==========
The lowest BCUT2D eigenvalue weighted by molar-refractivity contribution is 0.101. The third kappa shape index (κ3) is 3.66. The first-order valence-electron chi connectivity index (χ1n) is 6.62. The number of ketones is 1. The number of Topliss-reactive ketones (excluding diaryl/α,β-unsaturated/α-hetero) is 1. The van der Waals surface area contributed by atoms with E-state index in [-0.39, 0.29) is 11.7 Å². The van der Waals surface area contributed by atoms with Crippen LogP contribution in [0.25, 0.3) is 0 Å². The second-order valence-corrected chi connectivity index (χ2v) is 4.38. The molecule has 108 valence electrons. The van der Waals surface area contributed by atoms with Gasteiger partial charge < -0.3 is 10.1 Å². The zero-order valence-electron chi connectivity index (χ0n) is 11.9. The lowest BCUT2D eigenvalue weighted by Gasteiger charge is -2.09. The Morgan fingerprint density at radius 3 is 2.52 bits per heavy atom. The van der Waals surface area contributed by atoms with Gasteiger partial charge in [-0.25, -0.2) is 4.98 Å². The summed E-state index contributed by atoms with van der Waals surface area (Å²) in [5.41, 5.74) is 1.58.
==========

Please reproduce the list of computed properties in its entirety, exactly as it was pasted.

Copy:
The lowest BCUT2D eigenvalue weighted by molar-refractivity contribution is 0.101. The third kappa shape index (κ3) is 3.66. The first-order valence-electron chi connectivity index (χ1n) is 6.62. The number of ketones is 1. The number of Topliss-reactive ketones (excluding diaryl/α,β-unsaturated/α-hetero) is 1. The van der Waals surface area contributed by atoms with E-state index in [-0.39, 0.29) is 11.7 Å². The van der Waals surface area contributed by atoms with Crippen LogP contribution in [0.25, 0.3) is 0 Å². The second-order valence-corrected chi connectivity index (χ2v) is 4.38. The molecule has 108 valence electrons. The van der Waals surface area contributed by atoms with Gasteiger partial charge < -0.3 is 10.1 Å². The zero-order valence-electron chi connectivity index (χ0n) is 11.9. The lowest BCUT2D eigenvalue weighted by Gasteiger charge is -2.09. The Morgan fingerprint density at radius 3 is 2.52 bits per heavy atom. The van der Waals surface area contributed by atoms with Gasteiger partial charge in [-0.25, -0.2) is 4.98 Å². The summed E-state index contributed by atoms with van der Waals surface area (Å²) in [5.41, 5.74) is 1.58.